BRIEF DESCRIPTION OF THE DRAWINGS
 Embodiments of the present disclosure will now be described, by way of example only, with reference to the attached Figures. Reference numerals may be repeated among the Figures to indicate corresponding or analogous elements.
 FIG. 1 is a simplified block diagram of one example of a portable electronic device in accordance with the present disclosure.
 FIG. 2 is a conceptual diagram illustrating storage of information in memory, the stored information associated with a function.
 FIG. 3 is flow chart illustrating a process by which the stored information may be captured or acquired.
 FIG. 4 is a flow chart illustrating a process by which unwanted sounds in an audio recording may be cancelled.
 Various parts of the portable electronic devices may make sounds. In the case of switches such as mechanical switches, activation (such as pressing or releasing a button or key) may result in an audible sound, such as a "click." In some cases, activation of a switch may result in an artificial sound, such as a machine-generated "beep." During an audio recording, such as when audio is recorded by itself or in concert with video, such sounds may be undesirable artifacts in the audio recording.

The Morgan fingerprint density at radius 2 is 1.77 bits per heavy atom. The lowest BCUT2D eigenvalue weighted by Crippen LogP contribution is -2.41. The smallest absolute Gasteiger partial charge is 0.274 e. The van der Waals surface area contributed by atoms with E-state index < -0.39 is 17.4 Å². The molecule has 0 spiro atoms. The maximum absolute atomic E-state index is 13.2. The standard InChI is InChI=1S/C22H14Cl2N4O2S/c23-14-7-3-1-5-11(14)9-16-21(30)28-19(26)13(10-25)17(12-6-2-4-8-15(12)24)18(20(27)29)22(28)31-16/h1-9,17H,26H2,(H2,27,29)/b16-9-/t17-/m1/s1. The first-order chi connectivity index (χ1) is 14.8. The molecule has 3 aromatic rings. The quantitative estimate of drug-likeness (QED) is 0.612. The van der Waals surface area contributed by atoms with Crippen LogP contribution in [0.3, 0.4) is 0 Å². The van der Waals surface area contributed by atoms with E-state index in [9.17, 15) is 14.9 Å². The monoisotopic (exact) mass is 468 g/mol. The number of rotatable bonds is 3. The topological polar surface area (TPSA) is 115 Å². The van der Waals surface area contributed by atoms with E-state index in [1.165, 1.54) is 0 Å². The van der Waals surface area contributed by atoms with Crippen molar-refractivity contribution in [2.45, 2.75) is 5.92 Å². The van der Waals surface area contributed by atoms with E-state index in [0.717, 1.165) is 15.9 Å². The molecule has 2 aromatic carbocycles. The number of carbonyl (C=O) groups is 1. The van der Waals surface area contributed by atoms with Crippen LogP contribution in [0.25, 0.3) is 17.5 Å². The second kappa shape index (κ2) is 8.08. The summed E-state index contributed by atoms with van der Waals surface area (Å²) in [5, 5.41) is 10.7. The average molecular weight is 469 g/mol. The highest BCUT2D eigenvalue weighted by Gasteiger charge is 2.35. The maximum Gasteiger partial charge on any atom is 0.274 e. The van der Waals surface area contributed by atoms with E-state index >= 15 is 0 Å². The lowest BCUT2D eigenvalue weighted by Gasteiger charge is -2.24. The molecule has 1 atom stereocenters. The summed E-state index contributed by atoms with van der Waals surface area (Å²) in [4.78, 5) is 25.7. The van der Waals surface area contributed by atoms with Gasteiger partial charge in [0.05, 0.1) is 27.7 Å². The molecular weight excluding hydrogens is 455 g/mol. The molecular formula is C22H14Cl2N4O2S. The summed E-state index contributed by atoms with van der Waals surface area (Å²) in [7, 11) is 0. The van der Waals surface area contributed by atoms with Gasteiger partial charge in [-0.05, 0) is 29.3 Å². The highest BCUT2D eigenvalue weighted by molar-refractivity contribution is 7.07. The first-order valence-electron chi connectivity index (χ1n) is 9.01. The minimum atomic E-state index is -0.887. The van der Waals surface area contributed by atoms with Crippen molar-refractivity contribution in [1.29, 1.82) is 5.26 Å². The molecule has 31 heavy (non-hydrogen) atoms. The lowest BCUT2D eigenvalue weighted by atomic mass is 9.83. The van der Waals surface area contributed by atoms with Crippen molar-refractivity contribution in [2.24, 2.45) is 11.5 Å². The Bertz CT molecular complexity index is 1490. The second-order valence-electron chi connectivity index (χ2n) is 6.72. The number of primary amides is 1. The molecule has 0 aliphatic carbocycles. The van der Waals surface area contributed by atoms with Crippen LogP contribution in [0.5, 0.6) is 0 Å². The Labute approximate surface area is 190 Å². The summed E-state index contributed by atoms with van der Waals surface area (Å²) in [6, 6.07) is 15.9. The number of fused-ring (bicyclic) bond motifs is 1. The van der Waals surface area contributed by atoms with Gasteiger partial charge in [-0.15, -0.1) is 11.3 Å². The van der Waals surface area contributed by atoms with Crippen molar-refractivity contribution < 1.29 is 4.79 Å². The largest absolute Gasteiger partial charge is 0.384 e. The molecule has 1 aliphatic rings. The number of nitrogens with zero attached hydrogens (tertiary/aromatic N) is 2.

A user taking a video with a portable electronic device may, for example, activate one switch to begin the recording, a second switch to control (e.g., turn on or turn off) lighting, a third switch to zoom in, and a fourth switch to zoom out. Each of these switches may include moving parts that may make sounds when they move, or when they come in physical contact with other parts, or may otherwise generate an associated sound. In some cases, there may be sounds that are created artificially, such as "beeps," when a switch is activated. Activation of some switches may generate both natural and artificial sounds, such as a "click" and a "beep." In the audio recording that accompanies the video images, these "clicks" or "beeps" or other sounds may be picked up by a microphone on the portable electronic device. When the video is played back, the "clicks" or "beeps" or other sounds may be audible. In conventional language, these sounds can be an annoyance. They can be unwanted sounds in the recording. They can be considered to be noise.